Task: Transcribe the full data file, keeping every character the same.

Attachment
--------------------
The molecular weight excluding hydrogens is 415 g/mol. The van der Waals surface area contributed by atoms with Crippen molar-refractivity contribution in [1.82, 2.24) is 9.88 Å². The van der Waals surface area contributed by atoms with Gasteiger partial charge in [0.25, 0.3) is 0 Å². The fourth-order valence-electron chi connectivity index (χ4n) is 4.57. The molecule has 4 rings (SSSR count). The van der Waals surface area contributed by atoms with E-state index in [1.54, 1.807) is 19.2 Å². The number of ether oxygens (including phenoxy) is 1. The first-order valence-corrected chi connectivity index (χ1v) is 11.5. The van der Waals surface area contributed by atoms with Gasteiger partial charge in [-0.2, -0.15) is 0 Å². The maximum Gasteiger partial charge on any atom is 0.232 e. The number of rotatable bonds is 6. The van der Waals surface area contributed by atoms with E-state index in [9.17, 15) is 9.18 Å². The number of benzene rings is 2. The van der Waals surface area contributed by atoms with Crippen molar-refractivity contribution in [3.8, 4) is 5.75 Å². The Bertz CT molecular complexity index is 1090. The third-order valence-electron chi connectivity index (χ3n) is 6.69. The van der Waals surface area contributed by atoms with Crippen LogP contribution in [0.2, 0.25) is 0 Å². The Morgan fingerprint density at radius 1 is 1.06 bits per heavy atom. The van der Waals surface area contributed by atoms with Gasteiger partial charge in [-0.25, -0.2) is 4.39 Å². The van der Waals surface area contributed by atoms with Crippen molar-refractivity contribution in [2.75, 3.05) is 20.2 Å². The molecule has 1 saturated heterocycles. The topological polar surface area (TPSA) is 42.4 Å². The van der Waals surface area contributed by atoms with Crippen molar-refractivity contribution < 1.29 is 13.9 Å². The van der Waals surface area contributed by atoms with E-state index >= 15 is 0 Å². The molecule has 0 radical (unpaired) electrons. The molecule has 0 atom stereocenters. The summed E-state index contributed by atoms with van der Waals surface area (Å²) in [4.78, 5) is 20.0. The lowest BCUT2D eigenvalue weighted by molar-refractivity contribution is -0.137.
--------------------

The molecular weight excluding hydrogens is 415 g/mol. The van der Waals surface area contributed by atoms with Crippen molar-refractivity contribution in [1.82, 2.24) is 9.88 Å². The van der Waals surface area contributed by atoms with Gasteiger partial charge in [0.25, 0.3) is 0 Å². The fourth-order valence-electron chi connectivity index (χ4n) is 4.57. The molecule has 4 rings (SSSR count). The van der Waals surface area contributed by atoms with E-state index in [1.54, 1.807) is 19.2 Å². The number of ether oxygens (including phenoxy) is 1. The first-order valence-corrected chi connectivity index (χ1v) is 11.5. The van der Waals surface area contributed by atoms with Gasteiger partial charge in [-0.2, -0.15) is 0 Å². The maximum Gasteiger partial charge on any atom is 0.232 e. The number of rotatable bonds is 6. The van der Waals surface area contributed by atoms with E-state index in [9.17, 15) is 9.18 Å². The number of benzene rings is 2. The van der Waals surface area contributed by atoms with Crippen molar-refractivity contribution in [3.8, 4) is 5.75 Å². The Bertz CT molecular complexity index is 1090. The third-order valence-electron chi connectivity index (χ3n) is 6.69. The van der Waals surface area contributed by atoms with Crippen LogP contribution in [0.2, 0.25) is 0 Å². The Morgan fingerprint density at radius 1 is 1.06 bits per heavy atom. The van der Waals surface area contributed by atoms with Gasteiger partial charge in [-0.25, -0.2) is 4.39 Å². The van der Waals surface area contributed by atoms with Crippen molar-refractivity contribution in [2.75, 3.05) is 20.2 Å². The molecule has 1 saturated heterocycles. The topological polar surface area (TPSA) is 42.4 Å². The van der Waals surface area contributed by atoms with Crippen molar-refractivity contribution < 1.29 is 13.9 Å². The van der Waals surface area contributed by atoms with E-state index >= 15 is 0 Å². The molecule has 0 radical (unpaired) electrons. The molecule has 0 atom stereocenters. The summed E-state index contributed by atoms with van der Waals surface area (Å²) in [4.78, 5) is 20.0. The lowest BCUT2D eigenvalue weighted by molar-refractivity contribution is -0.137.